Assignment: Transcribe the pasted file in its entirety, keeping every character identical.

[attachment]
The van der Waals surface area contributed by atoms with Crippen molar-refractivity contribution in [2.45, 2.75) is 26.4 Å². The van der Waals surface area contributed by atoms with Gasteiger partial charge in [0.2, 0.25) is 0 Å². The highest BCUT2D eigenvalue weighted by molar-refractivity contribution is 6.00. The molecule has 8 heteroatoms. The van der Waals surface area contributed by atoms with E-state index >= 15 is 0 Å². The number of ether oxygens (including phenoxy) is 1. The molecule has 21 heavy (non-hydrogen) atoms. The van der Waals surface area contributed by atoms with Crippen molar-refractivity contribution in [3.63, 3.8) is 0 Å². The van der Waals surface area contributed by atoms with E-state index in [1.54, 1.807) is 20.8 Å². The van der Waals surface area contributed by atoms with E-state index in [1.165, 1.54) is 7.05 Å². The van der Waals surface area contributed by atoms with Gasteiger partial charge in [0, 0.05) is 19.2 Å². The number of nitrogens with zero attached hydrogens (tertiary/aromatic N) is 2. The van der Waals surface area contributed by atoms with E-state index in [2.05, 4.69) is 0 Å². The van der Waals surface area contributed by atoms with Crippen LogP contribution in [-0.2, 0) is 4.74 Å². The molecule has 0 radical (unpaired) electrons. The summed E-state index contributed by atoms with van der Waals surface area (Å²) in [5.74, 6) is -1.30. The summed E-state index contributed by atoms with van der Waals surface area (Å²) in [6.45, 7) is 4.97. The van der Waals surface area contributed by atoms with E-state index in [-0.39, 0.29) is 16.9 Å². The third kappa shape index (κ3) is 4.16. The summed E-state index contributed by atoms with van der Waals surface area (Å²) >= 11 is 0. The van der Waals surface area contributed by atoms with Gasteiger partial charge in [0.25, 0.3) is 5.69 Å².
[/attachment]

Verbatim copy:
The van der Waals surface area contributed by atoms with Crippen molar-refractivity contribution in [2.45, 2.75) is 26.4 Å². The van der Waals surface area contributed by atoms with Gasteiger partial charge in [0.2, 0.25) is 0 Å². The highest BCUT2D eigenvalue weighted by molar-refractivity contribution is 6.00. The molecule has 8 heteroatoms. The van der Waals surface area contributed by atoms with E-state index >= 15 is 0 Å². The number of ether oxygens (including phenoxy) is 1. The molecule has 21 heavy (non-hydrogen) atoms. The van der Waals surface area contributed by atoms with Crippen molar-refractivity contribution in [3.63, 3.8) is 0 Å². The van der Waals surface area contributed by atoms with E-state index in [1.54, 1.807) is 20.8 Å². The van der Waals surface area contributed by atoms with E-state index in [1.165, 1.54) is 7.05 Å². The van der Waals surface area contributed by atoms with Gasteiger partial charge in [0, 0.05) is 19.2 Å². The number of nitrogens with zero attached hydrogens (tertiary/aromatic N) is 2. The van der Waals surface area contributed by atoms with E-state index in [2.05, 4.69) is 0 Å². The van der Waals surface area contributed by atoms with Crippen LogP contribution in [-0.2, 0) is 4.74 Å². The molecule has 0 radical (unpaired) electrons. The summed E-state index contributed by atoms with van der Waals surface area (Å²) in [5.74, 6) is -1.30. The summed E-state index contributed by atoms with van der Waals surface area (Å²) in [6.45, 7) is 4.97. The van der Waals surface area contributed by atoms with E-state index in [-0.39, 0.29) is 16.9 Å². The third kappa shape index (κ3) is 4.16. The summed E-state index contributed by atoms with van der Waals surface area (Å²) >= 11 is 0. The van der Waals surface area contributed by atoms with Gasteiger partial charge in [0.25, 0.3) is 5.69 Å².